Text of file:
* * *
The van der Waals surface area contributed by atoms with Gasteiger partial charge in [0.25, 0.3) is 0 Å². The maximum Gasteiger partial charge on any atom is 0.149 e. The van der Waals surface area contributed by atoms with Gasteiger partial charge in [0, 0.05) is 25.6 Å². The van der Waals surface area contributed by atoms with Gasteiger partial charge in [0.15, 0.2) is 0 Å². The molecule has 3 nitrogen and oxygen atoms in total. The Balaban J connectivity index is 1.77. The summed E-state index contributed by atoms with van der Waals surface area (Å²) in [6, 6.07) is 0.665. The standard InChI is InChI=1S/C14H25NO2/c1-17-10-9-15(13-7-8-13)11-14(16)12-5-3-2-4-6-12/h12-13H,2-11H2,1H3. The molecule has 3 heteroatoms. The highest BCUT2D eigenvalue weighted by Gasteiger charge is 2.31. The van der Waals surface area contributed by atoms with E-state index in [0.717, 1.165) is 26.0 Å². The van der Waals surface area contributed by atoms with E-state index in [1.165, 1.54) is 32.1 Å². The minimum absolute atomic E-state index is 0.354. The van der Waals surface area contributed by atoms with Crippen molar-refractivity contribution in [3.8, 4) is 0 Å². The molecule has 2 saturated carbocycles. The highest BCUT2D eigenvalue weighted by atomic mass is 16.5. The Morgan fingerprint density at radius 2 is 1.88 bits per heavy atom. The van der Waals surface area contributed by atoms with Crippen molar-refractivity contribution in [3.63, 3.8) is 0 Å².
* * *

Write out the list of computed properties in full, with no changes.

The van der Waals surface area contributed by atoms with Gasteiger partial charge in [0.25, 0.3) is 0 Å². The maximum Gasteiger partial charge on any atom is 0.149 e. The van der Waals surface area contributed by atoms with Gasteiger partial charge in [0, 0.05) is 25.6 Å². The van der Waals surface area contributed by atoms with Gasteiger partial charge in [0.15, 0.2) is 0 Å². The molecule has 3 nitrogen and oxygen atoms in total. The Balaban J connectivity index is 1.77. The summed E-state index contributed by atoms with van der Waals surface area (Å²) in [6, 6.07) is 0.665. The standard InChI is InChI=1S/C14H25NO2/c1-17-10-9-15(13-7-8-13)11-14(16)12-5-3-2-4-6-12/h12-13H,2-11H2,1H3. The molecule has 3 heteroatoms. The highest BCUT2D eigenvalue weighted by Gasteiger charge is 2.31. The van der Waals surface area contributed by atoms with E-state index in [0.717, 1.165) is 26.0 Å². The van der Waals surface area contributed by atoms with E-state index in [1.165, 1.54) is 32.1 Å². The minimum absolute atomic E-state index is 0.354. The van der Waals surface area contributed by atoms with Crippen molar-refractivity contribution in [3.8, 4) is 0 Å². The molecule has 2 saturated carbocycles. The highest BCUT2D eigenvalue weighted by atomic mass is 16.5. The Morgan fingerprint density at radius 2 is 1.88 bits per heavy atom. The van der Waals surface area contributed by atoms with Crippen molar-refractivity contribution in [3.63, 3.8) is 0 Å².